Dennehy said she would potentially like to start with the Plympton kindness tree that has been setup over the holiday season on a Farm on West St. The idea of the tree is that residents can stop by and write something positive about something or someone in town and enclose it in a globe ornament that is hanging from the tree. Dennehy said that hand sanitizer, etc. was provided by the family. Traynor mentioned another project in town along the same vein. He said that he was recently the recipient of a holiday wreath courtesy of some members of the Garden Club who delivered over 90 wreaths to seniors in town.
Dennehy also provided a general update. She said she had just attended the Finance Committee meeting and said that while things do appear to be on track overall there are some shortfalls in the police salary lines moving forward. A member of the department is retiring somewhat unexpectedly resulting in the need to pay out overtime and out of rank pay to covering officers.
Dennehy noted that the town has retention issues within the Police Department. She said that many officers have cited the health insurance, which is a 50/50 split, as a reason for leaving. She said that she is currently surveying other towns as to their insurance and obtaining pricing. Selectman Chair Mark Russo said that he agreed with Dennehy’s assessment and referenced the hidden cost of losing people and training new people.
The town is often footing the bill for putting officers through the academy only to have them leave shortly thereafter. Traynor mentioned that some towns mandate that an officer must stay in the department for three years or pay back a portion of the expense for the academy.
Regarding COVID, Dennehy said that the numbers continue to rise in town and everywhere. She said that while it can be challenging to tell if cases have cleared or not through the MAVEN system, her best estimate for number of active cases in town stands at 20. “It’s out there and it’s around; it’s in town,” Dennehy said. She said that the decision to dial things back at the townhouse appears to have been the right one. She also alluded to employees becoming too lax and said of the closing, “it’s a good chance to reevaluate some of our protocols.”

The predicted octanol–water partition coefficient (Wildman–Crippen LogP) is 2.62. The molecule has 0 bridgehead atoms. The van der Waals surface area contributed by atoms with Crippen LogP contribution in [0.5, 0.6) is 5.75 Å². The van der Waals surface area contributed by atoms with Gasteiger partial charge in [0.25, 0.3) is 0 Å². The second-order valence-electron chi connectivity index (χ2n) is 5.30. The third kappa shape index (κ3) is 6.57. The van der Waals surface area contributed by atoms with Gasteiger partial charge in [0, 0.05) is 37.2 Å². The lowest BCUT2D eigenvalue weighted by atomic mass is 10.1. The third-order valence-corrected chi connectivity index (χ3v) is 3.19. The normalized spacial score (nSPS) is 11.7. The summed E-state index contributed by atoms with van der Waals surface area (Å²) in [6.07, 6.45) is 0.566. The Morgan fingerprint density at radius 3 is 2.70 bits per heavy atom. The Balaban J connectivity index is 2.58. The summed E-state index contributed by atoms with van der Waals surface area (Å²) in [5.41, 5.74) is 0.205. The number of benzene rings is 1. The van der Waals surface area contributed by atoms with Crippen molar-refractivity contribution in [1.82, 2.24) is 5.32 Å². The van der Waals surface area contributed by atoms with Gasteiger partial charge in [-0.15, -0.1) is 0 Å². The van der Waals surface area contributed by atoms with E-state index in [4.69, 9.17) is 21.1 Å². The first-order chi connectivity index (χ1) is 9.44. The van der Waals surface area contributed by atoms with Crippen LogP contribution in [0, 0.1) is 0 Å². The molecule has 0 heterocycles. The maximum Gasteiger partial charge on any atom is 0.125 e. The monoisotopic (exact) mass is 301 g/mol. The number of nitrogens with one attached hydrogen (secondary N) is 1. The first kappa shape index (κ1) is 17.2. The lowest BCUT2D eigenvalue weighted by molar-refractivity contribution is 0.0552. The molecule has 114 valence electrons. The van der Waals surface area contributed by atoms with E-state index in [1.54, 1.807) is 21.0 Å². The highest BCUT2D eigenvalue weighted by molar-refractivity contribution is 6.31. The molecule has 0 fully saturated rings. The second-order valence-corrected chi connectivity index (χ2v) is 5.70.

Christine Joy was absent from Monday’s meeting so just Russo and Traynor provided their traditional raves at the conclusion of the meeting. Russo said that his rave was for the holiday season despite acknowledging that it would be “strange if not downright weird.” “I’m really looking forward to that time when things slow down a little and we all gain a little perspective… to give our minds a little rest but also to give our hearts a little rest,” Russo explained.
Traynor had three separate shoutouts. The first was for the Police Department for their new website that went live recently. “It really looks good and I’m happy to see it,” he said. The second was for the Fire Department. They were awarded a grant that allowed them to install fire signs for any seniors in town that wanted them. Traynor said that 24 residents signed up. His final rave was for the good condition of the roads in town after the snowstorm.